Blu-ray Release: Disciples of Shaolin (1975)

January 22, 2022

Written by DanXIII

Daniel XIII; the result of an arcane ritual involving a King Diamond album, a box of Count Chocula, and a copy of Swank magazine, is a screenwriter, actor, artist, and reviewer of fright flicks…Who hates ya baby?

After a serious case of credits with training montage we get down to the meat n’ potatoes of Disciples of Shaolin; namely the arrival of Shaolin-style kung-fu bumpkin Kuan (Alexander Fu Sheng, who tragically died at age 28 from injuries sustained in a car accident in 1983) who arrives in town in the hopes of obtaining work at the local textile mill via his friend/fellow Shaolin kung-fu disciple Huang (Chi Kuan-Chun).

Spoiler: Kuan obtains a job at the textile mill.

And, what a job it is; fuckin’ around with looms and blatantly showing off his marital arts prowess exactly as Huang asked him not to do. Good thing too, as it’s just this kind of ass-kickin’ showboating that quickly results in our hero becoming the right hand man to the boss of the factory himself!

Now, why would the boss need someone with those skills so damn bad in an industry based on thread count and long-lasting fabric durability? Because there is a rival mill in town who uses copious amounts if kung-fu to kick the asses of the workers from Kuan’s 9 to 5… as is so often the case!

As Kuan’s success grows, so does his ego… will that be his undoing?

While nowhere near filled with wall-to-wall action, director/co-writer Cheh Chang nevertheless delivers an entertaining flick with Disciples of Shaolin.

A large part of that interest rests on the shoulders of leading man Fu Sheng who is more than capable of delivering both the kicks and chops one would expect from the material at hand, but also displays a great grasp of comedic timing and child-like wonder that makes Kuan a fun protagonist to follow, and his getting carried away by the littlest amount of success is both understandable, and at times heartbreaking.

As mentioned while the fights are sparse until the third act, but what is there is energetic and kinetic thanks to the skills of the cast and the work of stunt coordinator Chia-Liang Liu (who went on to direct Fu Sheng in his final film The Eight Diagram Pole Fighter, released posthumously in 1984) … and the action at hand can go from whimsical to brutal in the blink of an eye!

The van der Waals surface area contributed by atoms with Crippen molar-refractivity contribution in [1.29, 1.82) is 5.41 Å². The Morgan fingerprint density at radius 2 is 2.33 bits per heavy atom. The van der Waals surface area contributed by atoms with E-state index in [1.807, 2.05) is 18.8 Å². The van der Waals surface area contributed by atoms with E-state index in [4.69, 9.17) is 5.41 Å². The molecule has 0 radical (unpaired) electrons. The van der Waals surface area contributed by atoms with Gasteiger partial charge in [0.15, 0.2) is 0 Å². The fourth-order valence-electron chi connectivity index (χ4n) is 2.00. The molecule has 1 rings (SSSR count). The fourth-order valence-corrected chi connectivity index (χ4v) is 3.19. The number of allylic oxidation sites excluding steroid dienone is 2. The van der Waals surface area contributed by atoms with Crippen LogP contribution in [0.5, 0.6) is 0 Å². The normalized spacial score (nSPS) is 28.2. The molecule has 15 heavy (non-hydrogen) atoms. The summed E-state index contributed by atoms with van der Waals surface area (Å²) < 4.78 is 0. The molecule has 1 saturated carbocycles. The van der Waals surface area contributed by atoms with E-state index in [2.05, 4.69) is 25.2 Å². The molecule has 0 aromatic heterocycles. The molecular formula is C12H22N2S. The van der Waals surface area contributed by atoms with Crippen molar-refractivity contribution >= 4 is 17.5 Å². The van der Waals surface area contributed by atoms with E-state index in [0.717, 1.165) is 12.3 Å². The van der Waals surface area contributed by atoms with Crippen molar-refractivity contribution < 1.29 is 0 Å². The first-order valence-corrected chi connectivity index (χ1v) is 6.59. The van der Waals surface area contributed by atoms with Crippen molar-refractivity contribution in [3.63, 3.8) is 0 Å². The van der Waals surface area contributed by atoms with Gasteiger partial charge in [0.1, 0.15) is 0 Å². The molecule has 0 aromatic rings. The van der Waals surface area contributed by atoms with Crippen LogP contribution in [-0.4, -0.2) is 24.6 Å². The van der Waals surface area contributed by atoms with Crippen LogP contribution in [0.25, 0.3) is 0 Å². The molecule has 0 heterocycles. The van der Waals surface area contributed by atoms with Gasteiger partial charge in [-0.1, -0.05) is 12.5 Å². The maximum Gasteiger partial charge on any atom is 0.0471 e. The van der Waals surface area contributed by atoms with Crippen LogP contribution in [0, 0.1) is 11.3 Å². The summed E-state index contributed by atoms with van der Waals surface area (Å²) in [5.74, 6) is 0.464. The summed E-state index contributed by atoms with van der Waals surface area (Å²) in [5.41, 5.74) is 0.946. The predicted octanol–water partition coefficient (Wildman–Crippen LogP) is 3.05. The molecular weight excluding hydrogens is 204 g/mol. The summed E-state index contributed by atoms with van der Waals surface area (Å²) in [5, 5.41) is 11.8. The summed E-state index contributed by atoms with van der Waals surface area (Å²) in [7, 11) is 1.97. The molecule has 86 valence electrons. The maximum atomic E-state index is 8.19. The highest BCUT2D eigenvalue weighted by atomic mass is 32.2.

Adding to the fun, you can play “Guess what Italian movie the score is lifted from now” if that’s your bag.

Speaking of “addition”, the fine folks at 88 Films have added in some solid bonus material on this Blu-ray release including two audio commentaries; one an ultra-informative journey through the film’s themes and the careers of those involved courtesy of film journalist/author Samm Deighan, and the other an energetic, scholarly yet coming from the fans perspective chat with Asian cinema experts Mike Leeder and Arne Venema, who seem to be having the time of their lives.

Following those we get an interview with actor (and a director in his own right) Jamie Luk, and the film’s theatrical trailer… not to mention the sharp-as-fuck HD remaster of the film (from 35mm negatives, and the fact that all of the above comes with a slipcover and double sided poster featuring artwork from “Kung Fu Bob” O’Brien, and a rad collector’s booklet featuring all manner of writing and interviews detailing the film’s production!

To sum it all up: If you love a good underdog gone astray yarn where people get their asses beat, then Disciples of Shaolin has your amazingly specific cinema tastes covered… but the film is also a pretty solid entry in the Shaw Bros. catalog, and is a great deal of fun thanks to the performance of Alexander Fu Sheng.

 

 

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